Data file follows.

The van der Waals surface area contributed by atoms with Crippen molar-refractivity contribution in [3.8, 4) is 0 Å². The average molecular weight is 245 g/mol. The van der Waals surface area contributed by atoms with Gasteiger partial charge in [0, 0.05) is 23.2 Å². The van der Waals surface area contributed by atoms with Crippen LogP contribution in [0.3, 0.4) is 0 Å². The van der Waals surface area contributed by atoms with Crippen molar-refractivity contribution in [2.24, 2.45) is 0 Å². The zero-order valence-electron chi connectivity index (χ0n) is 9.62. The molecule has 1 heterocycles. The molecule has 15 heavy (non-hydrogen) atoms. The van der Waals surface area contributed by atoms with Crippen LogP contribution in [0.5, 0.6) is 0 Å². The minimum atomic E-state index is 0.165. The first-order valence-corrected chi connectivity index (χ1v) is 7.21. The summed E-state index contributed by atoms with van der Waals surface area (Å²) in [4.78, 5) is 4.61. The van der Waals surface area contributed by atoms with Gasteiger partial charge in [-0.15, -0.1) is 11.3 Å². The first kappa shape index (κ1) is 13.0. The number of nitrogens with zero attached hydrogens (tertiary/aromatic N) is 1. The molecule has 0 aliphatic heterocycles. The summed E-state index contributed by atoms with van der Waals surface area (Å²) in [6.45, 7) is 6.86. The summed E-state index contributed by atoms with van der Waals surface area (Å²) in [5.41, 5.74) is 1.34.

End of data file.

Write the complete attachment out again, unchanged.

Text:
The van der Waals surface area contributed by atoms with Crippen molar-refractivity contribution in [3.8, 4) is 0 Å². The average molecular weight is 245 g/mol. The van der Waals surface area contributed by atoms with Gasteiger partial charge in [0, 0.05) is 23.2 Å². The van der Waals surface area contributed by atoms with Crippen LogP contribution in [0.3, 0.4) is 0 Å². The van der Waals surface area contributed by atoms with Crippen molar-refractivity contribution in [2.24, 2.45) is 0 Å². The zero-order valence-electron chi connectivity index (χ0n) is 9.62. The molecule has 1 heterocycles. The molecule has 15 heavy (non-hydrogen) atoms. The van der Waals surface area contributed by atoms with Crippen LogP contribution in [0.5, 0.6) is 0 Å². The minimum atomic E-state index is 0.165. The first-order valence-corrected chi connectivity index (χ1v) is 7.21. The summed E-state index contributed by atoms with van der Waals surface area (Å²) in [4.78, 5) is 4.61. The van der Waals surface area contributed by atoms with Gasteiger partial charge in [-0.15, -0.1) is 11.3 Å². The first kappa shape index (κ1) is 13.0. The number of nitrogens with zero attached hydrogens (tertiary/aromatic N) is 1. The molecule has 0 aliphatic heterocycles. The summed E-state index contributed by atoms with van der Waals surface area (Å²) in [6.45, 7) is 6.86. The summed E-state index contributed by atoms with van der Waals surface area (Å²) in [5.41, 5.74) is 1.34.